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Atrial fibrillation (AF) prevalence is increasing, and body mass index (BMI) is a risk factor for AF. However, sex differences in the impact of BMI on AF risk have not been fully elucidated.
Methods and Results:
Data from the fourth survey (1994–1995) of the Tromsø Study (Norway) were used to investigate the association of single-measurement BMI on future AF risk. To analyze the influence of BMI changes on AF risk, data from individuals who attended the third and fourth study surveys were used. AF diagnosis was derived from record linkage and end point adjudication. Cox regression analysis was conducted using fractional polynomials of BMI and BMI change with models adjusted for age, baseline BMI (change analyses), risk factors, comorbidities, and antihypertensive medications. Data were available for 24 799 individuals from the fourth survey (mean age, 45.5±14.2 years; 52.9% women). Over 15.7±5.5 years, 811 women (6.2%) and 918 men (7.9%) developed AF. In men, lower BMI decreased AF risk and higher BMI increased risk (hazard ratios [95% confidence intervals] for BMI 18 or 40 kg/m2 compared with 23 kg/m2 were 0.75 [0.70–0.81] and 4.42 [3.00–6.53], respectively). The same pattern was identified in women. Two surveys were attended by 14 652 individuals. In men and women, a decrease in BMI over time was associated with decreased AF risk and an increase in BMI was associated with increased AF risk.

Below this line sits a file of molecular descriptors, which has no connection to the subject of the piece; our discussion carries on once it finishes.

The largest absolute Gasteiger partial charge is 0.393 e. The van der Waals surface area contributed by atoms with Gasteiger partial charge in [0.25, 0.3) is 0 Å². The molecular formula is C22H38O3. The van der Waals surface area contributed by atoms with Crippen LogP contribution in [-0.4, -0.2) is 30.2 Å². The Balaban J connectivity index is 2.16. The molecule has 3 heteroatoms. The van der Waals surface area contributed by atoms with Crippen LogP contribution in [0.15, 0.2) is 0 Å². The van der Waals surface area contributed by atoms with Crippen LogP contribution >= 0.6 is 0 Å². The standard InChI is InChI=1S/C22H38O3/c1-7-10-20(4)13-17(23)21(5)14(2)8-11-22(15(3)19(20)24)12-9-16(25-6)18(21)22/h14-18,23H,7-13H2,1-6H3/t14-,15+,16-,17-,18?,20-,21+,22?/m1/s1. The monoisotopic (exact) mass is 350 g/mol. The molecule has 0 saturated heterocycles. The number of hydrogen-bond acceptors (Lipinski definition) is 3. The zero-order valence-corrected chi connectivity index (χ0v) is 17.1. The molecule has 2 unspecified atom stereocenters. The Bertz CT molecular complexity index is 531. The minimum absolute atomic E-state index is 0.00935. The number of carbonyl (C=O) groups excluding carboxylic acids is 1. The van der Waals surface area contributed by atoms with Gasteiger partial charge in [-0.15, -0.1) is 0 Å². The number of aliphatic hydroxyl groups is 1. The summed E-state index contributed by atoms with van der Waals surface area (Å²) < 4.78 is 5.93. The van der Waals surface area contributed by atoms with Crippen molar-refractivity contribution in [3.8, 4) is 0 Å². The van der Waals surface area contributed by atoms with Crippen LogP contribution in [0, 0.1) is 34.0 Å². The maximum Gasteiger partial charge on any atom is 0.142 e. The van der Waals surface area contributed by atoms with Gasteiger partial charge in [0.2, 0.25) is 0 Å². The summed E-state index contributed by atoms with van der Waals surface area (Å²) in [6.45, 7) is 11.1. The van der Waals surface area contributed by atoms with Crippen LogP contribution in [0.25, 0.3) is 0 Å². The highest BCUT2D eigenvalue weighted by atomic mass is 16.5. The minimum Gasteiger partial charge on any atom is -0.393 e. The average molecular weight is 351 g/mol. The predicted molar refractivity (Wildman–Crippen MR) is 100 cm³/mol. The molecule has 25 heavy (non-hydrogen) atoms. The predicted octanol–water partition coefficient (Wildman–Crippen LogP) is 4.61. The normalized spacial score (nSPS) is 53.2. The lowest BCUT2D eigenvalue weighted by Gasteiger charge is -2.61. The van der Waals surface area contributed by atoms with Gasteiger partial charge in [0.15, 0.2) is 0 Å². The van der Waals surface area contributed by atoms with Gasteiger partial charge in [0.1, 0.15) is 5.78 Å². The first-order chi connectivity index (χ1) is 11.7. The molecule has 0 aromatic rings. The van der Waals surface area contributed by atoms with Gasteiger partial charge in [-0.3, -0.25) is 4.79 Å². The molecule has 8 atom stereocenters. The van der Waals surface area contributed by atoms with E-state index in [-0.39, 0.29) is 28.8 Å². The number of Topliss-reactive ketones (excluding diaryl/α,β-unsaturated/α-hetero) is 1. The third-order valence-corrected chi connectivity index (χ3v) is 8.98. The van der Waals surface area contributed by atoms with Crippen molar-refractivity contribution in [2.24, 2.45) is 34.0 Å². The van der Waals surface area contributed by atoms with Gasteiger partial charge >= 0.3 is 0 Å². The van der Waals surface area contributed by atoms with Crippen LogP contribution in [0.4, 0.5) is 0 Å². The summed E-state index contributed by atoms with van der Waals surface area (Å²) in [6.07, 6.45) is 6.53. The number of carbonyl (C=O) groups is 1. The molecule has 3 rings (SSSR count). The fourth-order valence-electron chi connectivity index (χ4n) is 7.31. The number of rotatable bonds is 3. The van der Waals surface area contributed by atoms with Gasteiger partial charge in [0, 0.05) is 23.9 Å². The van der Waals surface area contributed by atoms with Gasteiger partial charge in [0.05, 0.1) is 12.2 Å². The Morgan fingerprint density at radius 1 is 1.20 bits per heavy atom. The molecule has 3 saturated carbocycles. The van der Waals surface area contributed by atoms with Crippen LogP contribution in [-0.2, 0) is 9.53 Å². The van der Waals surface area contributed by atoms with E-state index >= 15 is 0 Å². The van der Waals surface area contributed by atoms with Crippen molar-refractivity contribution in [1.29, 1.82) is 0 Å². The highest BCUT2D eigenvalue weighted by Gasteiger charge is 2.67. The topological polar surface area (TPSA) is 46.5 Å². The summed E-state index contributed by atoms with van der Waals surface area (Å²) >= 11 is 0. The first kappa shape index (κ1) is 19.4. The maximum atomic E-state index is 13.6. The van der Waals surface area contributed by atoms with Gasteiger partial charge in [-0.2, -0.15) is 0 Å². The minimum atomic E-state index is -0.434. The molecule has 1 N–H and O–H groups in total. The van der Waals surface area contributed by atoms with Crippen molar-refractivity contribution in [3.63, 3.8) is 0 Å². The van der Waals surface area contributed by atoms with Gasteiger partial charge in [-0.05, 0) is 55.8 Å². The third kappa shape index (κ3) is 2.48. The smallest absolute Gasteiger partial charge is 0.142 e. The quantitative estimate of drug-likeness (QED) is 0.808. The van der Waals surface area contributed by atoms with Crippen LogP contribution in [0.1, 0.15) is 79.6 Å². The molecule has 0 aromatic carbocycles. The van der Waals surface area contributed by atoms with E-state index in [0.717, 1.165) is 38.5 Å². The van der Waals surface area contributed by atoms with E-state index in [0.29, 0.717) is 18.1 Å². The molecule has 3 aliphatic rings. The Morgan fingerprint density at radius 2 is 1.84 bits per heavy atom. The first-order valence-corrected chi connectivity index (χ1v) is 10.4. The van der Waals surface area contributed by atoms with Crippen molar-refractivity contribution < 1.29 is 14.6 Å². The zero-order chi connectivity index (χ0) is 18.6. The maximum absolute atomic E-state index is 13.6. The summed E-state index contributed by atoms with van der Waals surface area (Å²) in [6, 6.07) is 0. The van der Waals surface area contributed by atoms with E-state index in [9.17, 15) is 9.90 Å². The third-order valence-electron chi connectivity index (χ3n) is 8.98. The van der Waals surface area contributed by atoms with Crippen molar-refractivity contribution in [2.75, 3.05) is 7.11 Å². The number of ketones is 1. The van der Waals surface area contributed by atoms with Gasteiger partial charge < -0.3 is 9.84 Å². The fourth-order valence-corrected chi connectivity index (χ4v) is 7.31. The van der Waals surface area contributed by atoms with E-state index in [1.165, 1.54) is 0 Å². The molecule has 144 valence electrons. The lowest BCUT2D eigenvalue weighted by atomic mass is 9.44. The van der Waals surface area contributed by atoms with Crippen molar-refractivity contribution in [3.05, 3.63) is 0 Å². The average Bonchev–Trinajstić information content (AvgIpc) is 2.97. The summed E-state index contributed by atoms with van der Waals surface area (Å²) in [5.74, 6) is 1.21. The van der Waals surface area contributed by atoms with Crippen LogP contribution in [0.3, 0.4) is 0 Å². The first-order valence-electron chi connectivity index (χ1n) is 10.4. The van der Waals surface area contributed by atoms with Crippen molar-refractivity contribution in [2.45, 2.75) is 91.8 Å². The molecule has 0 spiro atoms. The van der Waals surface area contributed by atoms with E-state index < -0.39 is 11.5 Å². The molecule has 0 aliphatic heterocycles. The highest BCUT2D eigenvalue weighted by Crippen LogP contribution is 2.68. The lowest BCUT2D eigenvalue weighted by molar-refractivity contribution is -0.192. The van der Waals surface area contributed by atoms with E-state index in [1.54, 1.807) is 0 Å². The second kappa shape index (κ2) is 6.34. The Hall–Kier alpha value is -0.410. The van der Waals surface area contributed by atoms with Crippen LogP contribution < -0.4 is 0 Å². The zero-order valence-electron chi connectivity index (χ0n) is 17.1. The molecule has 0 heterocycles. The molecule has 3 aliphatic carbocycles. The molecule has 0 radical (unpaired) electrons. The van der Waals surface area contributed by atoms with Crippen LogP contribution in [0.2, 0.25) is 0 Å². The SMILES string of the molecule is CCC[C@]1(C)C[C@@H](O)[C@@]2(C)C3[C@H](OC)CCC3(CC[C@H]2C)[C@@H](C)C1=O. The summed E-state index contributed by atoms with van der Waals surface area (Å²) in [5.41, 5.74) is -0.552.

Within a population cohort, BMI was positively associated with AF risk. Change in BMI over time influenced AF risk in both men and women.


Mary MacKillop Institute for Health Research

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Open Access Journal Article

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Creative Commons Attribution-Noncommercial 3.0 License
This work is licensed under a Creative Commons Attribution-Noncommercial 3.0 License

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